Saudi Arabia in talks to host Brave MMA fight night

Ahmed "The Butcher" Amir is just one of a number of Arab MMA fighters taking the sport up a level across the region.
Updated 16 April 2018
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Saudi Arabia in talks to host Brave MMA fight night

  • Fight night set to take place in Kingdom later this year or in early 2019.
  • MMA growing in popularity across the Arab world.

Played out in front of a boisterous Brazilian crowd on Friday night, Brave 11 was hailed by the country’s local press as “one of the best MMA nights of the year.”
Now Arab News can exclusively reveal discussions are taking place between fight organizers and officials in Saudi Arabia to host a Brave event in the Kingdom later this year.
Brave Combat Federation is considered one of the fastest-growing sports promotions companies in the world. The weekend’s event in southeastern Brazil was the 11th Brave event in 18 months and the 13-bout fight card provided everything, from titles and tap-outs to sold-out seats, pools of blood and last-minute, gut-wrenching breaks.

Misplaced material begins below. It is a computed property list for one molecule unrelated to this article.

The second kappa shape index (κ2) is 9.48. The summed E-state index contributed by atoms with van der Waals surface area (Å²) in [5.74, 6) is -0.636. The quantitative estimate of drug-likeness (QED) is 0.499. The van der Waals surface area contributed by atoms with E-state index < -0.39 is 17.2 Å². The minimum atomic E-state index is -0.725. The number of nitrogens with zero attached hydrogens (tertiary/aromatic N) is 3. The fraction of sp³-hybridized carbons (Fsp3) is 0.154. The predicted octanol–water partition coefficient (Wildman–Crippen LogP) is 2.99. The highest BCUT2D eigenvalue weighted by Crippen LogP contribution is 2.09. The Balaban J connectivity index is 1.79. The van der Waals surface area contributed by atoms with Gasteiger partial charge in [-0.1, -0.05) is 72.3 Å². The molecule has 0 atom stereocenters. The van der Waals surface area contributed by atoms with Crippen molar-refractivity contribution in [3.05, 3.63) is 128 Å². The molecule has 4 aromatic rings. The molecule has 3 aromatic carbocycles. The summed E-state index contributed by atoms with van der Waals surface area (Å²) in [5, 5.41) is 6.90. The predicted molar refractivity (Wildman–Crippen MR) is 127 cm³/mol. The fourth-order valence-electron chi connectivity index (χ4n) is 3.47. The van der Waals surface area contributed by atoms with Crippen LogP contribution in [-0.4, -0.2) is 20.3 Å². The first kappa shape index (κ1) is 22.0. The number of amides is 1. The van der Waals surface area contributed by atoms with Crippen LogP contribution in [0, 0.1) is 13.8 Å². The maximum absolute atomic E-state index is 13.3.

Founded by Bahrain’s Sheikh Khalid bin Hamad Al-Khalifa, the organization has already held fight nights in seven countries, including Jordan, UAE, Mexico, India and Kazakhstan. The next event, on May 11, will take place in Jakarta, Indonesia, but Mohammed Shahid, CEO of Brave, revealed a similar spectacle in Saudi Arabia is already in the pipeline.
“Saudi is a country that enjoys MMA,” Shahid said.
“There are a lot of fans there that love MMA and there are Saudi fighters who have competed at the regional promotions. We are very excited to be putting on an event there either later this year or early next year, but we are still in discussions. It’s definitely a part of our plan though — there is no question of if; it is a matter of when.” 
Shahid continued: “We want to do many events in Saudi Arabia, but we want to do it the right way. We want to make sure that when we enter the market and give an event to them in their country that we do it properly. We want to make sure we provide them with the best product, the best fights and make sure we all enjoy a great night.”
On Friday, the main event featured Lucas Martins, a former UFC fighter who hails from the host city. He won the Lightweight belt in front of his friends and family with a fifth-round TKO. It came at the end of a ferocious night of fighting that included the fight-card’s two Arab fighters, Ahmed Amir of Egypt and Lebanon’s Georges Bardawil, both leaving the venue bruised and defeated. Amir lost by TKO, while Bardawil lost by unanimous decision.